Advertisers have always wanted justification of their Web ad dollars spent, but with marketing budgets being cut and uncertainty rampant in the business climate, that justification takes on even more significance.
"ROI [return on investment] is probably more important than ever, given the economics," said Karen Breen Vogel, senior VP-strategy for online marketing agency B2BWorks Inc., Chicago.
Advertisers and media buyers agree that because of its ability to track online activity down to specific users that are clicking on ads, buying within a banner or spending a certain amount of time on a particular Web page showing a banner ad, online advertising is held to a higher standard than other media.
And as tracking technology becomes even more sophisticated and advertisers develop a better understanding of what it is they want to measure, ROI is evolving into an exact science—although everyone still has different ways of measuring performance based on campaign goals.
Accountability and results
"There is an increased sensitivity for accountability and results orientation, especially on the Web, which has higher expectations and greater potential for tracking," said Tyler Schaeffer, senior VP-director of brand media planning at Foote, Cone & Belding, New York.
FCB uses a combination of proprietary systems and those from third-party providers to measure not only specific online activity but also traditional brand metrics such as raising awareness.
Beyond tracking common online metrics such as click-through, "you have to measure
those that saw the banner or interstitial but didn’t go to the Web site or click on a link," Schaeffer said, noting there are ways of tracking online ads that eventually lead to sales.
"Those measurements are not only electronic, but involve follow-up surveys, Web site logs and tracking pathing," he added, referring to user activity online.
"Our strategic planning systems understand the DNA of the target audience," Schaeffer said.
ROI varies by campaign
Breen Vogel agreed that measuring ROI will vary based on the campaign, but there are certain things every advertiser or agency should do in the course of measuring online ad performance.
"Everyone has a different business objective," she said. "Is it to acquire customers, generate leads—and if so, what’s a qualified lead—retain customers or get the brand out there?"
Next, advertisers must choose the right tools to help them achieve their objective, whether e-mail marketing, banner ads, superstitials or rich media, then integrate the tools to optimize campaign performance, Breen Vogel said.
"You have to measure actions that are representative of meeting the objectives set. That’s where the click approach fell through," she added.
For example, if the goal of an online ad is to drive users to a Web site to download a white paper, the advertiser must measure not only the number of users that completed the action, but the total number of users that responded to the ad who did not download the white paper and other characteristics of the audience to determine if the leads were qualified. This kind of analysis will help in future campaigns, she said.
B2BWorks, like FCB, also measures more traditional metrics such as lift in brand awareness and "view-through," which is a measure of those users that see an ad but do not go to the advertised Web site until later—possibly as long as months after the ad ran.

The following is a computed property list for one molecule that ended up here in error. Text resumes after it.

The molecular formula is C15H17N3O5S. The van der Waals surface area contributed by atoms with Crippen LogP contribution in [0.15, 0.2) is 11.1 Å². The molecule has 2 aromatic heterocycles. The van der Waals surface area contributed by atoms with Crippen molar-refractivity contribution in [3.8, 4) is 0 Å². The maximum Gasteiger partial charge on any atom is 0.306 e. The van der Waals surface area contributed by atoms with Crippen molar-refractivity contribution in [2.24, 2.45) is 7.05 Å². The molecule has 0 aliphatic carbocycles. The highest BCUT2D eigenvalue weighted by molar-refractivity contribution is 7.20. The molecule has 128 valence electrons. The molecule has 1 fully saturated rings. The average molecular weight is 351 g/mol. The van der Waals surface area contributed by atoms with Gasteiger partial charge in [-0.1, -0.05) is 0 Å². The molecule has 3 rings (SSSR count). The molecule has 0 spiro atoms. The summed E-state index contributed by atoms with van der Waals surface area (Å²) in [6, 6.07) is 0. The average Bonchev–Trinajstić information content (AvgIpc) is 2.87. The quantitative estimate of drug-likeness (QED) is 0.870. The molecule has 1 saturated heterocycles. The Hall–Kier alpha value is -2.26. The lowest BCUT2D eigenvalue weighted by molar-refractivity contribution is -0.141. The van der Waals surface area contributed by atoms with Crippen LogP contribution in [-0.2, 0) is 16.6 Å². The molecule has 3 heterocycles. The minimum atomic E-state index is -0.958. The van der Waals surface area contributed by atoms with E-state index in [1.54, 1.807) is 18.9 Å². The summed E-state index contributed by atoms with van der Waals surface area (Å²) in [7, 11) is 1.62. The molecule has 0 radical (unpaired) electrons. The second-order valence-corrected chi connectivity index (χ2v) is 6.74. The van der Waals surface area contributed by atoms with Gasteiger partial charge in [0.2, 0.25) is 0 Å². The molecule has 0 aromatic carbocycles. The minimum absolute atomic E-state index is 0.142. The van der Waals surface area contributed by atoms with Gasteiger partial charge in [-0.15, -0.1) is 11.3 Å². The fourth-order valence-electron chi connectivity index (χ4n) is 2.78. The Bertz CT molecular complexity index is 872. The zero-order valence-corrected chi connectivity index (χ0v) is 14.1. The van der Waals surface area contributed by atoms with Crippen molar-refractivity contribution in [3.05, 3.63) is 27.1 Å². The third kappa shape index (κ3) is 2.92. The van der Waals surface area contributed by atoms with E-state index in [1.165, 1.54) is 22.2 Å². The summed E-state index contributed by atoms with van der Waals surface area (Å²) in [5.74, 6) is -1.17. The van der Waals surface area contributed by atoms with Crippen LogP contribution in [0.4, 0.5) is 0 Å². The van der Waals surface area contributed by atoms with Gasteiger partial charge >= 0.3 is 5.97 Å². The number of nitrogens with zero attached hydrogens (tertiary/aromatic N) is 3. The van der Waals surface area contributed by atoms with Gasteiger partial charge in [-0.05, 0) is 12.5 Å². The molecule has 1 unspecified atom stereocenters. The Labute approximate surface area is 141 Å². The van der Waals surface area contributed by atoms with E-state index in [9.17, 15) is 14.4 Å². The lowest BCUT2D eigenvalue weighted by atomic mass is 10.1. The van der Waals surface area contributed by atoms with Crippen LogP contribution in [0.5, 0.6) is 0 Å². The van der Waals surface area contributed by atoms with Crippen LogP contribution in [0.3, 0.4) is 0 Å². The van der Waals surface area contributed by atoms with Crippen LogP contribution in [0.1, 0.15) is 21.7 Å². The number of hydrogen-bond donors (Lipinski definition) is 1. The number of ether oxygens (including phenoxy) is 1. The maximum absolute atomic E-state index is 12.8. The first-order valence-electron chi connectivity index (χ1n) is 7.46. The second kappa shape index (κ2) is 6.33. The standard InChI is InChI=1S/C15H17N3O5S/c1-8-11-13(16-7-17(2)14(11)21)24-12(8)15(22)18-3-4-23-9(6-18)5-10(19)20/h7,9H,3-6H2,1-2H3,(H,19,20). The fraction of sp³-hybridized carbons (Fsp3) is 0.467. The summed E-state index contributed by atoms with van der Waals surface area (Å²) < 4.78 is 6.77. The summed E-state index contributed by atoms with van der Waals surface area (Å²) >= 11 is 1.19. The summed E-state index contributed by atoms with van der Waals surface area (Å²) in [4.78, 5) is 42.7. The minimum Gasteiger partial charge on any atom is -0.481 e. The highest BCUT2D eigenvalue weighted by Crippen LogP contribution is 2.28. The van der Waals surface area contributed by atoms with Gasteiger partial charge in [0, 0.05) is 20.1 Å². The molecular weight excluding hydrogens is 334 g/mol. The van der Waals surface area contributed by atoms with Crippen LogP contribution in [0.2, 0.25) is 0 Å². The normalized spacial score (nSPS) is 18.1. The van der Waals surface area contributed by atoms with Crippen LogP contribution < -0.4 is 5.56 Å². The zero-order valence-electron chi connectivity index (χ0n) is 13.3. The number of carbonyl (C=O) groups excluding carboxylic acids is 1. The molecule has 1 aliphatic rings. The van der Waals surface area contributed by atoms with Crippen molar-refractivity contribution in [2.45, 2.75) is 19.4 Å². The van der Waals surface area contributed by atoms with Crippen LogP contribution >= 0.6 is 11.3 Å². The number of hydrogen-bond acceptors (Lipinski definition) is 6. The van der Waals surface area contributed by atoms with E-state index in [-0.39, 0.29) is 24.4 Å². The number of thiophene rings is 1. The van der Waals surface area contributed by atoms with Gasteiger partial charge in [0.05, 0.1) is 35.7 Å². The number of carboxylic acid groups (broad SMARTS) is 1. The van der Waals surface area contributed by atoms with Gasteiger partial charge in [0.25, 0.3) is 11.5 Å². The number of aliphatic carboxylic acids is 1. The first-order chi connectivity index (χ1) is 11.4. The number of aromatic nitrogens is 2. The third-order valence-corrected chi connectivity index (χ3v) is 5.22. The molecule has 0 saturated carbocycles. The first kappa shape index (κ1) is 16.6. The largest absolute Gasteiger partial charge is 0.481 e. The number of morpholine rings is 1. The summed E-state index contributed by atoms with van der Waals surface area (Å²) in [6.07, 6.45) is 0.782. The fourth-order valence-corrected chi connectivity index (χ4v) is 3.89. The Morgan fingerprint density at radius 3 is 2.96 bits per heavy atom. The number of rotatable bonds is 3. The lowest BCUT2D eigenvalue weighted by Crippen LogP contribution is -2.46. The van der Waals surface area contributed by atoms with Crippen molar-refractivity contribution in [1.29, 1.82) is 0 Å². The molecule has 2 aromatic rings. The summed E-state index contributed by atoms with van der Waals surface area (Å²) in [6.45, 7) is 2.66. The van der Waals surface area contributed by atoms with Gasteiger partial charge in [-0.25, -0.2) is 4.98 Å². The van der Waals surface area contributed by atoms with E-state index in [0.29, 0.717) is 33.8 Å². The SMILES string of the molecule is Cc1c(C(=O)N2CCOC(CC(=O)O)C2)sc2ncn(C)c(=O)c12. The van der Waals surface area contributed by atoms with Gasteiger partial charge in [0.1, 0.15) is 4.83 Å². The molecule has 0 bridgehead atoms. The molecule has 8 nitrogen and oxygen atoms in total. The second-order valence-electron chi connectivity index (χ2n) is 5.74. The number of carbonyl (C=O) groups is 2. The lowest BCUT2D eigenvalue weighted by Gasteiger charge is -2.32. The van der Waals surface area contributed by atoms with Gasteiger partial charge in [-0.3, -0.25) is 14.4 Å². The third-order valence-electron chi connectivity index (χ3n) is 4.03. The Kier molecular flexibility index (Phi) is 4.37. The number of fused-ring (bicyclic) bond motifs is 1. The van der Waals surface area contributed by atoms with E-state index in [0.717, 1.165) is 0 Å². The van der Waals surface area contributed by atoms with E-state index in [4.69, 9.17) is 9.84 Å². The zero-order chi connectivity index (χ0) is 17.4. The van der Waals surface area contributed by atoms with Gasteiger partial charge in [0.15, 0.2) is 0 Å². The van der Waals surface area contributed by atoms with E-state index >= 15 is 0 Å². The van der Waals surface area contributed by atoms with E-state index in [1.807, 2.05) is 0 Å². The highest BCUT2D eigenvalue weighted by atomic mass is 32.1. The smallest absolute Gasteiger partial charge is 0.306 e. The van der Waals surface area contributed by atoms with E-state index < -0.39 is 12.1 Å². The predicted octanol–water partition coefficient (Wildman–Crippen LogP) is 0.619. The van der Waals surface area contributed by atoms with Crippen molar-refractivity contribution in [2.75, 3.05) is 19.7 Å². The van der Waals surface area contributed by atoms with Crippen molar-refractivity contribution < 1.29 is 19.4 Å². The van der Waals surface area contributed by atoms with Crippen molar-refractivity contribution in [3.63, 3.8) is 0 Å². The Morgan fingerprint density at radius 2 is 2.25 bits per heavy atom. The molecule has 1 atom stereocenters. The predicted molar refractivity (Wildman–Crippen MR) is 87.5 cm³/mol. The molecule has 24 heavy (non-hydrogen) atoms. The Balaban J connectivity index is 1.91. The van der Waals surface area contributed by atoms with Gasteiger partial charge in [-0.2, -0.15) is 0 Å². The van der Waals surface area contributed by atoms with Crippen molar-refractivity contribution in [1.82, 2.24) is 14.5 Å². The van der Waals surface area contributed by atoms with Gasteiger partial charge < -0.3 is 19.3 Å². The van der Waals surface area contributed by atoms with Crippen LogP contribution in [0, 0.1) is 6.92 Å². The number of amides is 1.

B2BWorks accomplishes this research through a proprietary view-through measuring system, as well as through partnerships with third-party ad servers such as DoubleClick Inc. and market research companies such as Dynamic Logic Inc.
New technologies to the rescue
There are many systems, software applications and services designed to help Web advertisers gain a higher ROI. One of the newer ones is Inceptor Inc.’s Excedia service.
Excedia provides real-time measurement of site activity to increase online conversions in direct marketing.
Using Excedia immediately after the terrorist attacks Sept. 11, Tracy Hamilton Inc.’s FundraisingZone.com ran four keyword search campaigns offering American flag pins, angel pins and red, white and blue pins, and generated $50,000 in one week. Tracy Hamilton donated 10% of sales to the American Red Cross.
Joseph Wolpin, president of Tracy Hamilton, said he expected the campaigns to generate a total of between $100,000 and $150,000 for the month.
Wolpin said Inceptor helped him create and post the campaigns within 48 hours. "It was the quickest we’ve been able to take a product, post it and start selling it," he said.
"Our ROI with Excedia was in excess of 275%," before this campaign, Wolpin said, referring to fundraising business done for schools and organizations through leads generated by the software.
Other ROI-driven tools
Several other companies have also developed ROI metric tools, including:MediaPlex Inc.’s Mojo Optimizer, a digital marketing tool it launched Oct. 1. The San Francisco-based company’s product automatically updates banner ads based on real-time campaign performance and marketing goals. BizProLink Corp.’s online "calculators" developed to provide measurement in vertical markets, such as providing color analysis for printers and computers on certain areas of AOL Time Warner Inc.’s NetBusiness.com site.
Because the sites are so highly targeted, they capture a higher CPM and advertisers gain a higher ROI, said Steven Sponder, CEO of BizProLink. The CPM rate starts at $50 for the calculator area of NetBusiness and can go as high as $150.
However, agency buyers say that in light of the economic climate, many publishers are willing to negotiate lower CPM rates, and are doing more cost-per-acquisition deals, which are based strictly on the total amount of costs put into a campaign minus revenues generated.